Commentary: You can help keep lean beef on Americans’ plates

Issue Date: April 15, 2015
By Billy Flournoy
Billy Flournoy
Dietary guidelines that are revised every five years influence government recommendations such as the MyPlate graphic from the U.S. Department of Agriculture, left. Cattle ranchers and others disagree with some of the recommendations of a committee advising USDA and the Department of Health and Human Services about updating the guidelines.

What people eat and how food nutritionally benefits their bodies have been popular topics of discussion among consumers, but recently the discussion shifted to the national level. Every five years, the Dietary Guidelines Advisory Committee, appointed by the U.S. Department of Agriculture and Department of Health and Human Services, reviews the Dietary Guidelines for Americans and presents a report as part of the dietary guidelines review. In February, the committee released its report, which, unfortunately, undermines the role of lean beef in a healthy, balanced diet.

As a fourth-generation Northern California rancher and president of the California Cattlemen's Association, I cannot simply stand back and risk beef's place in the dietary guidelines. As fellow ranchers and farmers across the top agriculture-producing state in the nation, I hope you will join me in telling the USDA and HHS that lean meat has a place at the table in the 2015 Dietary Guidelines—and for good reason.

CCA has addressed this topic with our members in our California Cattleman magazine, the Hot Irons newsletter and the CCA Legislative Bulletin, asking them to write comments to the secretaries of USDA and HHS to let them know the importance of beef in the diets of Americans. Now, I am asking the support of California Farm Bureau members and other readers who stand alongside beef producers in California, by making our voices heard in an effort to keep lean beef in the dietary guidelines.

The committee released its scientific report in February to the secretaries of the HHS and USDA, who will make the final decision on the guidelines by the end of this year. The committee has contradicted itself in its recommendations, disregarding sound, scientific evidence to support its claims. For example, the committee praised eating patterns such as the Mediterranean-style diet, which is higher in red meat levels than current U.S. diets, but the committee excluded "lean meats" from the report's section on dietary patterns that reflect positive health benefits. However, the report contains a footnote that says lean meat can be a part of a healthy diet. Does that make much sense to you? It certainly has me scratching my head.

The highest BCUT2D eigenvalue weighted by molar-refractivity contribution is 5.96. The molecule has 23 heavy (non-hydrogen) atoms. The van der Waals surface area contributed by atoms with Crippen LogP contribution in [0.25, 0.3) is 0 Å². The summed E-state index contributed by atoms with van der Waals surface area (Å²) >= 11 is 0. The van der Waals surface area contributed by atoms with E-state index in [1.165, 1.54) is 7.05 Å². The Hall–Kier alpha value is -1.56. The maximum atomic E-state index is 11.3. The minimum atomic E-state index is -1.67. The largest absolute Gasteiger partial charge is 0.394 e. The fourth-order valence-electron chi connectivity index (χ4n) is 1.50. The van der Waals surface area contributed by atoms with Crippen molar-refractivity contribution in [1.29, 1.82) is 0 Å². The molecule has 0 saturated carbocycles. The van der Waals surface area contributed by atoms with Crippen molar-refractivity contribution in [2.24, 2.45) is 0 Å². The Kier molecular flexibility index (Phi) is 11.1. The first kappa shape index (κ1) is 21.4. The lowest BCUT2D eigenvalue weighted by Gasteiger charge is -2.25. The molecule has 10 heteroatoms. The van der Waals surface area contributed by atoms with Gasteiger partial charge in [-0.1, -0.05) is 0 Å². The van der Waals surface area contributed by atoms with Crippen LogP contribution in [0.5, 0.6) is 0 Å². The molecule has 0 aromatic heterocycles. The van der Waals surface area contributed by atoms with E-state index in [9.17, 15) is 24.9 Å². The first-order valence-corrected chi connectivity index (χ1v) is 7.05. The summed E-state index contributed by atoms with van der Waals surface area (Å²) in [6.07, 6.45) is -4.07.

This year, the committee also decided to bring topics outside of health and nutrition into its considerations, such as sustainability, which goes beyond the committee's expertise.

Staff of our national affiliate organization, the National Cattlemen's Beef Association in Washington, D.C., have been working hard to make members of Congress aware of the committee's mistakes and are directly addressing this issue with USDA and HHS. We also have the support of 30 members of the Senate, who sent a letter to the secretaries expressing their concerns and requesting that they reject the report.

Currently, no final decisions have been made, and there is still much work ahead—and this is why I'm writing. We need every person who has an interest in keeping beef on consumers' plates to be engaged in this process. The public comment period is open now through May 8, and we need each of you to visit and submit comments. If you'd like to create your own unique comments on the matter, your actions would be greatly appreciated, and there are sample comments available on the NCBA website to provide you inspiration, as well.

If you're social media inclined, there's another way you can help. In early April, NCBA launched an online campaign to help show the secretaries that beef belongs on America's plates as part of a healthy, balanced diet. If you use Twitter, you are encouraged to share positive photos of beef as part of a healthy diet, using the hashtag #BeefsOnMyPlate. If you'd like to know more about how to accomplish this, please contact Malorie Bankhead in the CCA office at 916-444-0845. She can help you sort out your involvement in that campaign.

Protecting the livelihoods of ranchers and beef producers in California is why CCA was founded in 1917. We hope you will help us continue to protect our final product by urging the secretaries to reject the committee's recommendations to exclude red meat from a healthy diet pattern, reduce red meat consumption and include sustainability as a part of the 2015 Dietary Guidelines for Americans, and ask them to carefully review the comments they receive during the comment period. If you are a farmer who is a friend to the beef industry, we would appreciate your voice alongside ours in support of lean meat in the American diet.

(Billy Flournoy of Likely is president of the California Cattlemen's Association.)

Permission for use is granted, however, credit must be made to the California Farm Bureau Federation when reprinting this item.

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